How Investing in Your Machine Now Can Pay Dividends Down the Road
Compact excavators are surging in popularity, with sales increasing in just about every sector of the equipment industry. Because these machines can accommodate a wide range of attachments, they’re good for more than simply digging in the dirt. Utility contractors are using compact excavators for service upgrades and additions in urban areas. In the agriculture market, more farmers are purchasing these machines for tasks like fence installation and materials handling rather than using standard tractors. Landscapers are finding compact excavators invaluable for trenching, installing hardscapes and planting trees. And, because compact excavators are in such high demand, rental stores are stocking more of them for day-to-day use.
While compact excavators are certainly versatile, they’re also known for their toughness and durability. However, like any piece of heavy equipment, these machines still require some regular TLC to stay in top working condition. Unfortunately, for anyone facing an extensive to-do list, it’s often challenging to find the time to service these machines per the manufacturer’s recommendations. In fact, just looking at a manufacturer’s comprehensive maintenance guide can be a little overwhelming. However, it’s best to approach maintenance as an investment in the life of the machine.
“Taking the time to service the machine yourself or paying your dealer to service it now is a wise move,” says Adam Kopper, compact product support specialist for JCB. “Otherwise, you’re more likely to experience a machine breakdown on the jobsite as well as premature wear and tear and all the repairs that come with it. A machine can’t help you serve your customers and earn money if it’s sitting in the shop. Maintaining your compact excavator properly will actually save you time and money in the long run.”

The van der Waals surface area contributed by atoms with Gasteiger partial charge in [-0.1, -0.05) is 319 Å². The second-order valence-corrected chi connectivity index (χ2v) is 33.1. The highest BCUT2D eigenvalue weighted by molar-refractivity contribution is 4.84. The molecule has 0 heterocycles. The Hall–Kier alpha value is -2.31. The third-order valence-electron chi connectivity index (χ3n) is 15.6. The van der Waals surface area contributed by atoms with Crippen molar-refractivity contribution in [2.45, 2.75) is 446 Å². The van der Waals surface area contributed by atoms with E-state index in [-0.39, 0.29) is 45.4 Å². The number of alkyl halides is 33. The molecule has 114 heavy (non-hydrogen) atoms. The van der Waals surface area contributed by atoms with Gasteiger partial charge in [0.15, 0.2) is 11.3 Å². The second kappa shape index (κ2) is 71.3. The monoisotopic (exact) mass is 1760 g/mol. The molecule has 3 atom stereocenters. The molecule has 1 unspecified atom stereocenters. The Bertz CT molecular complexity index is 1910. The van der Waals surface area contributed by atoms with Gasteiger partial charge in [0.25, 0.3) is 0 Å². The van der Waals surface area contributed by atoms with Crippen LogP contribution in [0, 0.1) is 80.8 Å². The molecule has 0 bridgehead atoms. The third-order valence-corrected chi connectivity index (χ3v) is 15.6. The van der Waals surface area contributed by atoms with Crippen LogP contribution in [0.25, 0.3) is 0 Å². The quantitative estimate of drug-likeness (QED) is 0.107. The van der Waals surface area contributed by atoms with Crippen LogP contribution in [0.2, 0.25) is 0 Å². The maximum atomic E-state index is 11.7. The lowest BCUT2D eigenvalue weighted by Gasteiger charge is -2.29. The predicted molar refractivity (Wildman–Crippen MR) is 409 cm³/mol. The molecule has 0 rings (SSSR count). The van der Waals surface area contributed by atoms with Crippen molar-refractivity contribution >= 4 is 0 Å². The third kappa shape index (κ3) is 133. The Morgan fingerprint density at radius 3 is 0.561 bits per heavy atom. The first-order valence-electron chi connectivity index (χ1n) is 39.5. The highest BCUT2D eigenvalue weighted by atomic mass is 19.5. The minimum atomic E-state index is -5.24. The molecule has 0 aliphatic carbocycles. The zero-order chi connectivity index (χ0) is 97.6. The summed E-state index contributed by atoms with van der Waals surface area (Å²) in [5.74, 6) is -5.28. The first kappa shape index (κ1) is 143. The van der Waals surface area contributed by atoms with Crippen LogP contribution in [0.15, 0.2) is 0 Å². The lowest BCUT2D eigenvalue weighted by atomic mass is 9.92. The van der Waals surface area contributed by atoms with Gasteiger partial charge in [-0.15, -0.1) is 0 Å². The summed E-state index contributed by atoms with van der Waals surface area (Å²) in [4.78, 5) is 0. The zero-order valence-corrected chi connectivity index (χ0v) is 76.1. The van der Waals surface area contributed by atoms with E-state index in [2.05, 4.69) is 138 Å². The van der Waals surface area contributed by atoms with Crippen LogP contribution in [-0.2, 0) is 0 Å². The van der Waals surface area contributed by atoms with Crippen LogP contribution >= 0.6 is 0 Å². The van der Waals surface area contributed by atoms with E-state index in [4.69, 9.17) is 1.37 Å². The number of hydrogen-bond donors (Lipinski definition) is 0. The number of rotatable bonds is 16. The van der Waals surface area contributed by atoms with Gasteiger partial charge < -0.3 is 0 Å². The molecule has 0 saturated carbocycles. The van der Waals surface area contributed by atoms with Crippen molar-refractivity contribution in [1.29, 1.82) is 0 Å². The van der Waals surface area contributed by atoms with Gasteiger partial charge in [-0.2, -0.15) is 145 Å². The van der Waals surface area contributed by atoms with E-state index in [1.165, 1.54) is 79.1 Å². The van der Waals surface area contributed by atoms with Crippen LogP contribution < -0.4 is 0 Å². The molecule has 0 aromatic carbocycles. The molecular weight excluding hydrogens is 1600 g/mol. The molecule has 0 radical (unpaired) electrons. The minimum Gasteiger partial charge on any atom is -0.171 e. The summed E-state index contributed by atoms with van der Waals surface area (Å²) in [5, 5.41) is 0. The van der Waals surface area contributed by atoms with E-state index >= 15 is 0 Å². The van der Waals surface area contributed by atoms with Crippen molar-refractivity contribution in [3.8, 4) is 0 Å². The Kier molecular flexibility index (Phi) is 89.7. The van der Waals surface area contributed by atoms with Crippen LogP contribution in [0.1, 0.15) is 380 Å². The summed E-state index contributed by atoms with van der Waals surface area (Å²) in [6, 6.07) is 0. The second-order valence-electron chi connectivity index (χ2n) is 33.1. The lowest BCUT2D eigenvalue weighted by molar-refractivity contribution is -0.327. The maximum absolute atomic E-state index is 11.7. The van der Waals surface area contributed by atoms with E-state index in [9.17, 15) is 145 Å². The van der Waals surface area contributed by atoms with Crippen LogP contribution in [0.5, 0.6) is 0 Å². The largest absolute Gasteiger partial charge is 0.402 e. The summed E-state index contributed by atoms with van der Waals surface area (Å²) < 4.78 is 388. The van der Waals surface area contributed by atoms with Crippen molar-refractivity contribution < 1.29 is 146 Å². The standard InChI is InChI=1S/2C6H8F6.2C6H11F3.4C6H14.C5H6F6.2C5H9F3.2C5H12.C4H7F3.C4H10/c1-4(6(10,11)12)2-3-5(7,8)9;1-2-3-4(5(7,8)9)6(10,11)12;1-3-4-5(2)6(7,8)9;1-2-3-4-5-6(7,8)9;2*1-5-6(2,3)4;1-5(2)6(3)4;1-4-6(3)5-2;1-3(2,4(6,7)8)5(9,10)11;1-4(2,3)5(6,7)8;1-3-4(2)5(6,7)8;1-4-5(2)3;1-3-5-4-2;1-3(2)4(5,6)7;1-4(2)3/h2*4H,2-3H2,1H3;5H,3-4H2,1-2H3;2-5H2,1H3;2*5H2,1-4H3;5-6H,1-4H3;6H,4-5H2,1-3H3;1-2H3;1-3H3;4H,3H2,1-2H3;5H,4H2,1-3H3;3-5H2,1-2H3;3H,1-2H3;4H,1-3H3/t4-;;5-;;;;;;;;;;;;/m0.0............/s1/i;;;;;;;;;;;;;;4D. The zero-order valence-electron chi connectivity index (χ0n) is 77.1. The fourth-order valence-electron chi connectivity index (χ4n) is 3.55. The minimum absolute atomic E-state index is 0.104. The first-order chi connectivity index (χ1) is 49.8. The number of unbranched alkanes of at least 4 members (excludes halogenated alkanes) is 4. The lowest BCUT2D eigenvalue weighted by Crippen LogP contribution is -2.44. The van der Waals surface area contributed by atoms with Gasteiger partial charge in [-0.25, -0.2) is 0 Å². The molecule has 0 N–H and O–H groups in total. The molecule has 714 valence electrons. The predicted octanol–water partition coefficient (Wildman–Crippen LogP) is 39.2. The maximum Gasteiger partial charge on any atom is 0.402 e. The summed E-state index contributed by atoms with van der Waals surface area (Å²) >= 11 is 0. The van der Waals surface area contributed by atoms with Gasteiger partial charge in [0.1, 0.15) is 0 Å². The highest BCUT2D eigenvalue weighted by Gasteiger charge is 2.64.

At Your Service
In its maintenance manual, JCB divides compact excavator service intervals into hourly or calendar intervals, either of which owners can follow based upon their own preferences. JCB recommends routine maintenance checks at 10 hours (daily), 50 hours (weekly), 500 hours (every six months), 1,000 hours (yearly) and 2,000 hours (every two years). The most comprehensive and time-consuming maintenance still takes place at longer intervals, while faster, simpler maintenance is required more often. For example, operators and owners should perform numerous pre-start and fluid-level checks every day before using the machine, but cleaning fuel injectors is required just once every two years.
A typical recommended daily maintenance schedule organizes tasks by 11 primary components or systems: attachments and optional equipment, body and framework, operator station, engine, air filter, fuel system, cooling system, gearbox, tracks, hydraulics and electric. All should be visually checked and cleaned (if needed) before operating the machine to ensure they’re in proper condition. Attachments and any optional equipment should be lubricated every day, as should pivot pins. The engine, fuel system and coolant system should also be checked for leaks and oil or fluid levels.